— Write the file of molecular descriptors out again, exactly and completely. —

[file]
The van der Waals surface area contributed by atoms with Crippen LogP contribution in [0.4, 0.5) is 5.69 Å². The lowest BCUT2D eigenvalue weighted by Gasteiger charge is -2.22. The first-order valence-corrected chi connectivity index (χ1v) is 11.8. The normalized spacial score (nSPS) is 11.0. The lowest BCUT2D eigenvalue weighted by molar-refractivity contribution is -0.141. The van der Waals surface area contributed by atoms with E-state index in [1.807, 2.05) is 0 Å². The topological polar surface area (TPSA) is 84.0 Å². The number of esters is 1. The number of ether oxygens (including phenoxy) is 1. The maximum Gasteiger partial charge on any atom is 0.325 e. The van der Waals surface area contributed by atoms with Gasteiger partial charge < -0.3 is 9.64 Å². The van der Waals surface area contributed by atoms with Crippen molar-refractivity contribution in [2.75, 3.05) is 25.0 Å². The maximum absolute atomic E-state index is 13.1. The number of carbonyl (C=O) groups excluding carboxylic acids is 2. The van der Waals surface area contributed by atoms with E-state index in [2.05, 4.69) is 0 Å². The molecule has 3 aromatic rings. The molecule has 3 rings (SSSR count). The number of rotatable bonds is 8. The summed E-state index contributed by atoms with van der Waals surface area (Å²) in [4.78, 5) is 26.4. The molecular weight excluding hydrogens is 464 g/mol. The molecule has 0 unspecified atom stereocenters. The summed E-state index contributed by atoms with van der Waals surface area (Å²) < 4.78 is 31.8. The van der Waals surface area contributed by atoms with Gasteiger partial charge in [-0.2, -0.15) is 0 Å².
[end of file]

The van der Waals surface area contributed by atoms with Crippen LogP contribution in [0.4, 0.5) is 5.69 Å². The lowest BCUT2D eigenvalue weighted by Gasteiger charge is -2.22. The first-order valence-corrected chi connectivity index (χ1v) is 11.8. The normalized spacial score (nSPS) is 11.0. The lowest BCUT2D eigenvalue weighted by molar-refractivity contribution is -0.141. The van der Waals surface area contributed by atoms with E-state index in [1.807, 2.05) is 0 Å². The topological polar surface area (TPSA) is 84.0 Å². The number of esters is 1. The number of ether oxygens (including phenoxy) is 1. The maximum Gasteiger partial charge on any atom is 0.325 e. The van der Waals surface area contributed by atoms with Gasteiger partial charge < -0.3 is 9.64 Å². The van der Waals surface area contributed by atoms with Crippen molar-refractivity contribution in [2.75, 3.05) is 25.0 Å². The maximum absolute atomic E-state index is 13.1. The number of carbonyl (C=O) groups excluding carboxylic acids is 2. The van der Waals surface area contributed by atoms with E-state index in [2.05, 4.69) is 0 Å². The molecule has 3 aromatic rings. The molecule has 3 rings (SSSR count). The number of rotatable bonds is 8. The summed E-state index contributed by atoms with van der Waals surface area (Å²) in [4.78, 5) is 26.4. The molecular weight excluding hydrogens is 464 g/mol. The molecule has 0 unspecified atom stereocenters. The summed E-state index contributed by atoms with van der Waals surface area (Å²) < 4.78 is 31.8. The van der Waals surface area contributed by atoms with Gasteiger partial charge in [-0.2, -0.15) is 0 Å².